International Herald Tribune
Saudis going south on Iraq
The Bush administration and Saudi Arabia's ruling family have a lot in common, including oil, shared rivals like Iran and a penchant for denial that has allowed both to overlook the Saudis' enabling role in the Sept. 11 attacks. But their recent wrangling over Iraq cannot be denied or papered over with proposals for a big new arms sale. And if these differences are not tackled, there is an increased likelihood that the war's chaos will spread far beyond Iraq's borders.
While Washington hasn't protested publicly, Riyadh is pouring money into Sunni opposition groups and letting Saudis cross the border to join Sunni insurgents fighting the U.S.-backed, Shiite-led government. Washington estimates that nearly half of the 60 to 80 foreign fighters entering Iraq each month come from Saudi Arabia.
So far, neither Washington nor Riyadh is spending any time thinking about containing the chaos that will follow the inevitable U.S. withdrawal. The only good news is that President Bush is sending Secretary of State Condoleezza Rice and Defense Secretary Robert Gates to Saudi Arabia for what we hope will be a frank discussion.
A failed Iraqi state with Saudi Islamists holed up in Qaeda sanctuaries in its western deserts is clearly not in the interests of the Saudi monarchy. But for Rice and Gates to have any chance of changing Saudi policies, they will have to go beyond the administration's usual mix of bullying and denial and address legitimate Saudi concerns.
One such concern is Iran, which is bankrolling and training Shiite militias, building a power base in Shiite areas of Iraq and drawing the prime minister, Nuri Kamal al-Maliki, into its orbit. Iran's expanding influence poses a major threat to Saudi Arabia.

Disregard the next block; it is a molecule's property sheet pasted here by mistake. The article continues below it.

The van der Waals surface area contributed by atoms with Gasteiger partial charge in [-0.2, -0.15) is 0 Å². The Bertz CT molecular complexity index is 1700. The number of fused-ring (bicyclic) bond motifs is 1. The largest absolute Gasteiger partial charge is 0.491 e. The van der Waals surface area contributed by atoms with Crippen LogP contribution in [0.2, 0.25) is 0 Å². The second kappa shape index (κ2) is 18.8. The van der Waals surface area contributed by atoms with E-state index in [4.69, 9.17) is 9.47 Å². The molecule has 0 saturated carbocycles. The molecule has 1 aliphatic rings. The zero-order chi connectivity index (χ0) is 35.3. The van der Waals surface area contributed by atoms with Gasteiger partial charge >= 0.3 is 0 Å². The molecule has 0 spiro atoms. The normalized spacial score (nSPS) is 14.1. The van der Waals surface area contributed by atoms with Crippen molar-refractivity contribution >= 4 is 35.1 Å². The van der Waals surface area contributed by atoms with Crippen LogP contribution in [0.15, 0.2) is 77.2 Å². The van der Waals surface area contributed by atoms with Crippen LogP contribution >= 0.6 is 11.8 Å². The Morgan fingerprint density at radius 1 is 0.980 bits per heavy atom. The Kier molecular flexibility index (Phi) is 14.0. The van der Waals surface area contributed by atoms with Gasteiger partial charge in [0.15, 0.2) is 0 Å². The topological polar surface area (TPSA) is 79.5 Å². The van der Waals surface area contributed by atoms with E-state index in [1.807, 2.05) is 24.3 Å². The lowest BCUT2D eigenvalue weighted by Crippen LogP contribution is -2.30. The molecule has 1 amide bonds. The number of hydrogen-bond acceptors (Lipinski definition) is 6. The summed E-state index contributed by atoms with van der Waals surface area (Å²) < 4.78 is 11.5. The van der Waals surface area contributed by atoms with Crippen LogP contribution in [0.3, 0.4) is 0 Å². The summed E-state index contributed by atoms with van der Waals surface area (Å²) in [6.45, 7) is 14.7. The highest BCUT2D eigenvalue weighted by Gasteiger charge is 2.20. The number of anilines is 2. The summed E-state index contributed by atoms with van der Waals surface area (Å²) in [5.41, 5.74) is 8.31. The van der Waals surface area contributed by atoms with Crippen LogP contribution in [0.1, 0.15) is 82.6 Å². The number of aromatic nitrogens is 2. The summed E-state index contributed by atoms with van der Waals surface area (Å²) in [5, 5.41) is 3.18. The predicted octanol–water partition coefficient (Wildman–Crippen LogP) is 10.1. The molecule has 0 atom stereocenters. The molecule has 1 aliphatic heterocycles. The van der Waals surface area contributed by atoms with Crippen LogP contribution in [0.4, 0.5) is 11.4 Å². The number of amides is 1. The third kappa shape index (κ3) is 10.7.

After years of mistaken U.S. policy in Iraq, that threat cannot simply be conjured away. Washington needs to face up to these issues, sit down with Tehran and work out mutually acceptable solutions to these issues that the Saudis can live with as well.
Another concern is the plight of Iraq's Sunni minority under a sectarian Shiite government in league with vindictive Shiite militias. Saudi Arabia and Iraqi Sunnis have to get used to the idea of Shiite majority power. But the Saudis cannot be expected to sit still while the Iraqi Sunnis are driven from their homes, denied decent jobs and treated as second-class citizens by the Iraqi government.
If Washington wants Saudi backing for the Maliki government, Maliki must earn it by ending sectarianism in the security forces, reforming discriminatory anti-Baathist restrictions and pushing through an equitable oil revenue law.
It is past time for Bush to acknowledge that the U.S. has no realistic chance of winning a military victory in Iraq, and that it needs to be urgently preparing to manage the consequences of U.S. withdrawal. That will require working cooperatively with all of Iraq's neighbors, including Iran and Syria. Compared with those, Saudi Arabia should be easy.